2. It discloses the exact location of non-physical items such as easements and utility right-of-ways.
  3. It shows any encroachments by the subject property onto neighboring property (and vice versa), or easements and the exact imensions
  4. of the encroachments.
  5. It provides certainty to the buyer so they know exactly what they are buying and an opportunity to remedy any deficiencies such as encroachments before or concurrent with the closing of the purchase and sale.  
  6. If a buyer decides to accept a certain deficiency, it provides both the buyer and the seller with the certainty of knowing exactly the deficiency they are accepting.
  7. Provides documentary evidence to support the warranty in the standard AREA contract.
  8. Even an RPR that is not current (missing structures that have been added or altered since the RPR was prepared) can be used to address all the above issues regarding the structures and other matters shown on the RPR.
  9. The RPR can be reused provided there are no changes to the property.

Drawbacks of a Real Property Report

  1. On its own, it does not provide any disclosure or information as to the compliance issues which are warranted by the seller in the AREA contract.
  2. It does not provide any information on the interior portion of any of the structures of the property.
  3. It does not provide any information on “hidden items” on the property, such as the location of septic tanks or other items below ground level.
  4. The cost of an RPR is typically many times higher than the cost of title insurance, especially in outlying areas.
  5. During boom times in the oil industry, no matter the price someone is willing to pay, it can be extremely difficult to find a surveyor to do an RPR in certain parts of the province.
  6. It does not deal with many of the items covered by title insurance.
  7. It can take several weeks to obtain and even if a rush fee is paid, it can still take several days.

Read more on Real Property Reports
Read more on Non-Compliance and Non-Confirmation
Read more on Title insurance

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What is a Real Property Report?

A Real Property Report (also known as the RPR) is a legal document that clearly illustrates the location of significant visible improvements relative to property boundaries. It is a plan or illustration of the various physical features of the property, including a written statement detailing the surveyor’s opinions or concerns.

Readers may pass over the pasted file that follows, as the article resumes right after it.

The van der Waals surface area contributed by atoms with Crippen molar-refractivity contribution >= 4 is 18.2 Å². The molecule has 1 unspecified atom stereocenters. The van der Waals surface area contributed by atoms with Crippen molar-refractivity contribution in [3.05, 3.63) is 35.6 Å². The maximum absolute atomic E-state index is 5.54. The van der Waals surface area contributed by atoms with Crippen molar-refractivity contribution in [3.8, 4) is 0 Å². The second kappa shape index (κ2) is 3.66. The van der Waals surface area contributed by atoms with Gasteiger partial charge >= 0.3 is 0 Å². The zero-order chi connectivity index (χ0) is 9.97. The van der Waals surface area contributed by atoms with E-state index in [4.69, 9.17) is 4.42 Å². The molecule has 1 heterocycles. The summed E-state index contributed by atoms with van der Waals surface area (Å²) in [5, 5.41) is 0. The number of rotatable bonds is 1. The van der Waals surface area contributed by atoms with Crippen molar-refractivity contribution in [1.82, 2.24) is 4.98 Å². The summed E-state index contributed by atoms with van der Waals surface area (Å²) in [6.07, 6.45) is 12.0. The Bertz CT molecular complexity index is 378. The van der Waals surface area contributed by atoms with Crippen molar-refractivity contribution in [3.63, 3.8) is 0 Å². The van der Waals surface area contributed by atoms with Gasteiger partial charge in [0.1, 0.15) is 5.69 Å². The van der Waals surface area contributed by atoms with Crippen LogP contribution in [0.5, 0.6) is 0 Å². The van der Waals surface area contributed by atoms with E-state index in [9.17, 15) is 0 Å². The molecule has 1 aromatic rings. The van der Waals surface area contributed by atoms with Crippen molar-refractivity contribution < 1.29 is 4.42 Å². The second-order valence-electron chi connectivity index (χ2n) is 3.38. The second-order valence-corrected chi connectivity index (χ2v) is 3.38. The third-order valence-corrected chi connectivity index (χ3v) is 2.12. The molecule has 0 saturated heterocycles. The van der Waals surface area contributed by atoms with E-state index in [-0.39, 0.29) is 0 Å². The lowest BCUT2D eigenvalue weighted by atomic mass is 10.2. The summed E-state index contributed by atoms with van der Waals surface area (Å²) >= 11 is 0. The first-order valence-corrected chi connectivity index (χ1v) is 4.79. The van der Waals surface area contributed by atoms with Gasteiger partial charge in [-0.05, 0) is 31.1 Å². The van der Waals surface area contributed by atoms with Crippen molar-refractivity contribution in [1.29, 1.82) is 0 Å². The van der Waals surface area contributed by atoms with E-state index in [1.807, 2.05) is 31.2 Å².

Who needs a Real Property Report?

Part of the standard real estate contracts in Alberta will have a term in the document stateing the seller will provide a current real property report with compliance report to the purchaser upon closing. Prior to putting your home on the MLS System and/or Realtor.ca, Sellers should order a new RPR to protect themselves from potential future legal liabilities resulting from problems related to property boundaries and improvements. Your REALTOR® can assist you with this process to ensure your property complies with municipal requirements.

Do I need a Real Property Report for a Condominium?

Bareland Condominiums require Real Property Reports. Conventional Condominiums do not require an RPR.

How does a Real Property Report protect you?

Purchasing a property may be the largest financial investment you ever make. With a Real Property Report, owners are aware of any boundary problems. They know whether their new home is too close to the property line, or part of their garage is on their neighbour’s land, or vice versa. Since legal complications may occur if a sold property fails to meet equirements, a Real Property Report protects the seller.

What is on a Real Property Report?

The legal location description of property and municipal address, dimensions and directions of all property boundaries, any improvements on the property, right-of-way or easements, any visible encroachments, a duly signed certification and opinion by an Alberta Land Surveyor and a permit Stamp where applicable.

How much does a Real Property Report cost?

The amount of work to prepare a Real Property Report varies between properties. Lot size and shape, number of buildings, natural features, age and availability of the property boundary information all affect the cost. However, if you are planning on selling your home in the near future, the sooner you order your Real Property Report, the more economical it will be plus any problems can be identified and resolved before a sale is finalized.